Evaluating your own work can be difficult at first, as it can be hard to remain objective and judge your own shortcomings (or perhaps you judge yourself too much). But studies have shown that self-reflection can be a useful tool to improve your performance at work.
So regardless of whether you are the CEO or just starting out: Embracing self-feedback can benefit your career. Below, we’ll explain in 10 easy steps how to effectively evaluate yourself and write a self-assessment.
What is self-evaluation?
Self-evaluation is the process of reflecting on your own career and performance, assessing how you have been doing over a certain period of time. It’s also known as self-assessment, self-appraisal, self-review, self-feedback, or self-reflection.
Although self-evaluations are generally done by employees as required by employers, employers and managers can perform self-evaluations themselves as well. The main goal is to identify a person’s professional strengths and weaknesses, so they can determine how they might continue improving themselves.
Self-feedback tends to be done in writing first, after which the written assessment is discussed by the employee and employer. This makes it different from other types of feedback, which tend to be delivered verbally rather than in writing.
Self-evaluation example questions include:
- What have I achieved?
- What am I most proud of?
- What areas/skills would I like to develop?
- What are my main goals for the next months/years?
- What am I struggling with the most?
Introducing self-assessments as part of your organisation’s wider feedback culture in the workplace can help identify people’s strengths and weaknesses and ensure the continuous growth of you and your team.
The main self-evaluation benefits for both managers and employees include:
- Employees feel more involved in the appraisal process
- Addressing strengths and weaknesses makes them more aware of their own performance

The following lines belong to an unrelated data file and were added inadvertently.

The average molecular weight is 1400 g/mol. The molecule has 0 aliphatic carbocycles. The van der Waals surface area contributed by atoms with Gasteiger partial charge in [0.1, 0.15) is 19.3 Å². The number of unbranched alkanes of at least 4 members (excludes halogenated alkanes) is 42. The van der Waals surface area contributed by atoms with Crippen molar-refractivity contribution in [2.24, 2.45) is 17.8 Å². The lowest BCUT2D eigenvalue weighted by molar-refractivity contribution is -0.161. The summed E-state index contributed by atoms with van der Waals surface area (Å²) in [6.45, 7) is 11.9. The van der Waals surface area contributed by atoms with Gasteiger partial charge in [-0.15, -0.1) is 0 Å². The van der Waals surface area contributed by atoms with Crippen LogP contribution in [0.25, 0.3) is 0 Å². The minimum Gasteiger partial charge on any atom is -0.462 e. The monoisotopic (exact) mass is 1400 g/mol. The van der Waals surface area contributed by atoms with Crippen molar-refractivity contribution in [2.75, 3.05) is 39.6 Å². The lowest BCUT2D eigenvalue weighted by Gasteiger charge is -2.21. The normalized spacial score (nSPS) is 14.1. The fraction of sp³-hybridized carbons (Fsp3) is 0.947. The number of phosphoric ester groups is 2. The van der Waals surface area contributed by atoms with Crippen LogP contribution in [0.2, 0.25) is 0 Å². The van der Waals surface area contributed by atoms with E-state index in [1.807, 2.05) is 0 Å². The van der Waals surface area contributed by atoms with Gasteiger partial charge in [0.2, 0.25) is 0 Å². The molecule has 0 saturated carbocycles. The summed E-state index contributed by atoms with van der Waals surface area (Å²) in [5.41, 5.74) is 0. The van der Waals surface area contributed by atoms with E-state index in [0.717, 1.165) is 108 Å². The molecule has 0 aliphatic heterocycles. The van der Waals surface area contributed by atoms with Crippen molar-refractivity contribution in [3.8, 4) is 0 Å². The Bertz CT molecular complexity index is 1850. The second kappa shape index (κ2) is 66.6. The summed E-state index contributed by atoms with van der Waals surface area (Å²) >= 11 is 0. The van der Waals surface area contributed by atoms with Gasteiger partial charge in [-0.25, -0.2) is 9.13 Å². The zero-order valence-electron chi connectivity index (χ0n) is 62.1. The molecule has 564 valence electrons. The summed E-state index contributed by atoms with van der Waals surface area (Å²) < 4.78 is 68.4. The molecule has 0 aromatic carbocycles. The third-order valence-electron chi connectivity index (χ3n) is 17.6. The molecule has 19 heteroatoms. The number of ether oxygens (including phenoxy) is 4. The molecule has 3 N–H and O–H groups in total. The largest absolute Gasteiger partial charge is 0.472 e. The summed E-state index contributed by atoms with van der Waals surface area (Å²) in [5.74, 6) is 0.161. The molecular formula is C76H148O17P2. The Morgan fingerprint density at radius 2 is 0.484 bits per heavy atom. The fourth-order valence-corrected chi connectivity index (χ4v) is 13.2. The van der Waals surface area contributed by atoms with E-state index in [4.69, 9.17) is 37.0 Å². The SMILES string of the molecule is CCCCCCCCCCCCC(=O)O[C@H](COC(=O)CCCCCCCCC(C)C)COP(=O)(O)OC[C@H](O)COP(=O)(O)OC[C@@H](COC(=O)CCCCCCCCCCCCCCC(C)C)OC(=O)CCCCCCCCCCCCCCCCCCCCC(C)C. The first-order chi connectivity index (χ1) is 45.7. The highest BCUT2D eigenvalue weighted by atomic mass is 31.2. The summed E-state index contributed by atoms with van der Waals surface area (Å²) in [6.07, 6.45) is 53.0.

- Reflecting on their achievements gives a confidence boost
- It helps provide a clear path for career development and growth
- Increases motivation to learn and grow professionally
How to write a self-evaluation in 10 easy steps
Writing your self-assessment doesn’t have to be difficult. But, we do recommend you take the time to truly reflect on your performance.
The more detailed your self-evaluation, the more valuable it will be for your personal development and professional progression.
1. Why are you writing a self-evaluation?
Start with the why. What is the reason behind the self-appraisal? Does your employer want you to write one for the yearly performance review, or is it perhaps to consider whether you should get a promotion or raise?
Or are you an employer or manager yourself, and do you want to reflect on how you are doing and where you might improve?
2. Is there a format you should follow?
From the why, to the how. You might have the freedom to decide for yourself how you want to structure and organise your self-evaluation, but this isn’t always the case.
Often, companies want all their employees to follow the same format and answer the same questions. This can also apply to managers and employers, as it can be beneficial to have the exact same format across your organisation.
Therefore, you should first check if there is a format you should follow. Although the main gist will be the same, you might have to stick to a predetermined set of questions.
3. Focus on your strengths and achievements first
Especially if you are after a promotion or salary increase, it’s important that your strengths and achievements are the main focus of your self-assessment.
Think of what you have accomplished in the past months or years (depending on the frequency of your self-evaluation). Have you completed any courses, added to your list of hard skills, or perhaps you managed to lead and deliver a large-scale project?
Also, don’t forget to think of your soft skills and include those as well. Have you managed to better structure internal processes to improve team efficiency? Did you speak at industry events, improving your presentation skills?
Try to think of all your strengths and achievements and organise them from most to least significant.
4. Find data to measure (and back up) your claims
Backing up your claims with clear data not only clearly proves your impact, but also helps when you go into any raise or promotion negotiations afterwards. Instead of “I helped grow our online following” say “I grew our social media following by 27% while helping grow organic traffic to our site by 14%”.